It was March 30, almost a month after the start of the Russian invasion of Ukraine. This was stated by the President of the European Central Bank “The longer the war lasts[it]the financial cost ser[aient] the higher and the greater the probability of an unfavorable prospect[it] large “.
“With an appropriate political response, we can mitigate the economic consequences of war and manage the high levels of uncertainty we face.”estimated, at the same time, Christine Lagarde.
Then defining “stagflation” as “A recession in the economy on a permanent basis and high inflation, which continues to grow”, the ECB’s boss felt that the latter could be avoided.
“The current situation can not be compared to that of the 1970s”
“While the unusual degree of uncertainty could mean a combined slowdown in growth and high inflation, the current situation cannot be compared to that of the 1970s.” confirmed, on May 7, in the Slovenian newspaper.
His script “Stagnant inflation” is not “is not our report at the moment” continued Christine Lagarde. Admittedly, the oil shock had also caused the economy to collapse, but inflation was much higher than it is now. Especially because, unlike fifty years ago, “We do not see (…) today” wage increases in response to inflation.
This war “It is above all a human tragedy” which also has “Economic consequences beyond Ukraine” : she “Burdens growth and fuels inflation”, insisted former Economy Minister Nicolas Sarkozy.
The European economy is “de facto stagnant,” says another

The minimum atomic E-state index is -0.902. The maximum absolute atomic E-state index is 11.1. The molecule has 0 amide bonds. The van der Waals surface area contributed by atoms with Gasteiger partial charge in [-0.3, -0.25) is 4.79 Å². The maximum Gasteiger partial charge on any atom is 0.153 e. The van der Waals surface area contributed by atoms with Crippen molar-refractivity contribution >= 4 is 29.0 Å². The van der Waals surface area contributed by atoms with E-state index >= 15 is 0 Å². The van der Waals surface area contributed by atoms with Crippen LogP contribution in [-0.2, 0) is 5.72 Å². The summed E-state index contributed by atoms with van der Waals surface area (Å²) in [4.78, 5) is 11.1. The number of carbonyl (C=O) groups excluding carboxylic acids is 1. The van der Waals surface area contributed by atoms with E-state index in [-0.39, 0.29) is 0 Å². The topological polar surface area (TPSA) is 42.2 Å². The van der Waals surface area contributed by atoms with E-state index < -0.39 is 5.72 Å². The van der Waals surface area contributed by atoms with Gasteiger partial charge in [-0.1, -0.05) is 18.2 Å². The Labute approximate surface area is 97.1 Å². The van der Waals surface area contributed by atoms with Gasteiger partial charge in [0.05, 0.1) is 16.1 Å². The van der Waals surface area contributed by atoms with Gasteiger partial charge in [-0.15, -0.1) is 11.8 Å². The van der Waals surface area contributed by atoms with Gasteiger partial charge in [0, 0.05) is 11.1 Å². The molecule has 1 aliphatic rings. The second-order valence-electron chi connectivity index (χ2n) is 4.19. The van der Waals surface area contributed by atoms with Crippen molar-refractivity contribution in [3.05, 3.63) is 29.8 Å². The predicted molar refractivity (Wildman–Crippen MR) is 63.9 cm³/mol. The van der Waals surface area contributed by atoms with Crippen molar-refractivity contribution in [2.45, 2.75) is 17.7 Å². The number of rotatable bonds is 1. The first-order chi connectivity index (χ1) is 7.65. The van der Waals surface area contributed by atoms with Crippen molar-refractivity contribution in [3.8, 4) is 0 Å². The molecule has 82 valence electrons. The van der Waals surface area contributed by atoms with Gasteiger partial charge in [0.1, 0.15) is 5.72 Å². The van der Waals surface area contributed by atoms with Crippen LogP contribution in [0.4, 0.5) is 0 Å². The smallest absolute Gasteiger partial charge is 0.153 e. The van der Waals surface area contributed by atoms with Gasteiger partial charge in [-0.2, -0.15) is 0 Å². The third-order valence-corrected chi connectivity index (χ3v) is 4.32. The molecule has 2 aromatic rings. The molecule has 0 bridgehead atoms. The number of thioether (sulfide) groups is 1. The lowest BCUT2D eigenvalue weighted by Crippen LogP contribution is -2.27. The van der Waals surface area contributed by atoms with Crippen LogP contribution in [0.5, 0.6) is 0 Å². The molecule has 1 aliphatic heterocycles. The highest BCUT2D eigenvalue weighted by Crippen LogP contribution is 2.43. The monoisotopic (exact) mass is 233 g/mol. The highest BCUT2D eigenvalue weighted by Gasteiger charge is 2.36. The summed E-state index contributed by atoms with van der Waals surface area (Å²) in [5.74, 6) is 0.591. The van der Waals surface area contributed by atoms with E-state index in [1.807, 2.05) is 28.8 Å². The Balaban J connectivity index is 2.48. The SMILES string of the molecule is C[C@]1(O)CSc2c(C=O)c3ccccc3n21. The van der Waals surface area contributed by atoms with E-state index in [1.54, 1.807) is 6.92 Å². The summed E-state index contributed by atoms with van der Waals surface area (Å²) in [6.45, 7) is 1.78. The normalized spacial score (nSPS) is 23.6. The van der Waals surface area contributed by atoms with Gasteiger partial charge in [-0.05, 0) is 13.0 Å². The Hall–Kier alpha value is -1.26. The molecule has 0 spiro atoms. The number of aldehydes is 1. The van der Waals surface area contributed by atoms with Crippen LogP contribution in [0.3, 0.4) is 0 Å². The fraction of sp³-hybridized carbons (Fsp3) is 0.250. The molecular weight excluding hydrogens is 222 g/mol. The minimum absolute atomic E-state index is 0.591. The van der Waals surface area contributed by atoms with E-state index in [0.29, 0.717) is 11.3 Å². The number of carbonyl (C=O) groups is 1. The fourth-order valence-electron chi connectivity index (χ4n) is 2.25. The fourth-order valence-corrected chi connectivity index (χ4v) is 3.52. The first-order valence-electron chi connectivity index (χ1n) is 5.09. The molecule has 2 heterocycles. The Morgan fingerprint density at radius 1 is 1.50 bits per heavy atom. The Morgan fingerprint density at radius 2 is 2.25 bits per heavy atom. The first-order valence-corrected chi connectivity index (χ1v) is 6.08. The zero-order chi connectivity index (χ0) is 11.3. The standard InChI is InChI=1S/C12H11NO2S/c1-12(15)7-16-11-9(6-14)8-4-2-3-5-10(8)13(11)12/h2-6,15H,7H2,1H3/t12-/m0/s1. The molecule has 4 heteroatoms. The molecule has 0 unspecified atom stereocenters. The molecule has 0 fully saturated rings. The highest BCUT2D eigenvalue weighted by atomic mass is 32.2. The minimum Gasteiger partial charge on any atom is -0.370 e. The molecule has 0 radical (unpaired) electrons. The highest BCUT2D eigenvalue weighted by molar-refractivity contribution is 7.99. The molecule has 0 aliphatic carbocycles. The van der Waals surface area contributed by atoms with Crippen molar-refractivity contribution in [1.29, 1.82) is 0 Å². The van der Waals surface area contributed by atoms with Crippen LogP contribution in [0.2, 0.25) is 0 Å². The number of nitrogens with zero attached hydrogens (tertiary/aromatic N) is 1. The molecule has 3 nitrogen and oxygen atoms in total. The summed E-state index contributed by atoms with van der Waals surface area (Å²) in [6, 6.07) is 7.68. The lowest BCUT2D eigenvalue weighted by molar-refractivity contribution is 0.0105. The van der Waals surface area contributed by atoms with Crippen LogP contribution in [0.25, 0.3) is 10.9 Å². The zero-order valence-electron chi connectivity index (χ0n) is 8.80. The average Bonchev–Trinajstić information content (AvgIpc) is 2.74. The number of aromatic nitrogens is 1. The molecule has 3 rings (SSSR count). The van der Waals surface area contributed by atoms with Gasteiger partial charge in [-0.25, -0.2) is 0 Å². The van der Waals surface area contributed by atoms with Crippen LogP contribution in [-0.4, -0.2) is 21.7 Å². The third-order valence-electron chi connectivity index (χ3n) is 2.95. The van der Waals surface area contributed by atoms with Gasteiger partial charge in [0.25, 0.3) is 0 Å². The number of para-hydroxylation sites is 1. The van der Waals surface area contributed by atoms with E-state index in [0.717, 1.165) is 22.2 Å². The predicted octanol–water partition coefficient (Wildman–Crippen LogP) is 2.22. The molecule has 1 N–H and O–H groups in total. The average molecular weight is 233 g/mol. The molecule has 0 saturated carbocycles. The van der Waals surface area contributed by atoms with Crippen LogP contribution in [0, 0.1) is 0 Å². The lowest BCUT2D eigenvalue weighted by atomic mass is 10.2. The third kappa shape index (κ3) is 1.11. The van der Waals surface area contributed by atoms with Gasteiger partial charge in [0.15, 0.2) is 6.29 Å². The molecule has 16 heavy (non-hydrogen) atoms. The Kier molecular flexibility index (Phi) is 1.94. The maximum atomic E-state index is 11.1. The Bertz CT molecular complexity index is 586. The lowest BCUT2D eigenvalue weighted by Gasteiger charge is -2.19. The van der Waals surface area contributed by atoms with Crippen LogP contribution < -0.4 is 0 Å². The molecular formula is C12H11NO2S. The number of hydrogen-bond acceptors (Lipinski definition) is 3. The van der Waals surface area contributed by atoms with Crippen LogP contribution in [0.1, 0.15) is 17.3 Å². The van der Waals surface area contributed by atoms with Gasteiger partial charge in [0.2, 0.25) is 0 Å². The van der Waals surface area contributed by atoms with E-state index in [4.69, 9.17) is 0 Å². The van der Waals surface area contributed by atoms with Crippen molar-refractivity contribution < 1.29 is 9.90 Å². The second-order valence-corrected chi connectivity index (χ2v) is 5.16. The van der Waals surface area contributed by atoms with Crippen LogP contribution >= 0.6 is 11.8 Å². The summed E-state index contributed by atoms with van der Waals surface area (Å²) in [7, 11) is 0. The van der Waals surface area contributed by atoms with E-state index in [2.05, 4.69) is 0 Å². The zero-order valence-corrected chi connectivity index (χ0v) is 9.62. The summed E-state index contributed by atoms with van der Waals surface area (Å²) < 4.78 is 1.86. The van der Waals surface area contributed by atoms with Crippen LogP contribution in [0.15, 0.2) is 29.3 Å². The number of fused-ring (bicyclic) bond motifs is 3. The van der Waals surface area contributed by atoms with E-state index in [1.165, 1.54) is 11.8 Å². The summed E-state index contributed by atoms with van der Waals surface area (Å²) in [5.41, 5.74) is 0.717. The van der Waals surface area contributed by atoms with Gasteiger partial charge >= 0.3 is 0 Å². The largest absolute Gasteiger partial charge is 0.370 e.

It also does not say whether the European institution based in Frankfurt, Germany will raise its key interest rates. And even if there is a timid growth of 0.2% in the first quarter of 2022, the European economy “De facto stasis”, said Fabio Panetta, Member of the Executive Board of the ECB, in an interview with the Italian newspaper La Stampa 5th of May.
This framework of sluggish growth and rising prices “Complicates options” guardians of the euro, why “Monetary tightening to curb inflation would end up already weakening growth.” predicted the latter, ranks among the “pigeons” who are experienced in a policy of supporting the economy, in contrast to the “hawks” who are themselves in favor of an inhospitable policy.
Remarks that contradict the most voluntary of two of the most prominent members of the Executive Board of the European Central Bank, highlighting the discrepancies in the assessment within it. “In my opinion, an increase in interest rates is possible in July”, had backed Isabel Schnabel in a daily interview Handelsblatt released on May 3rd.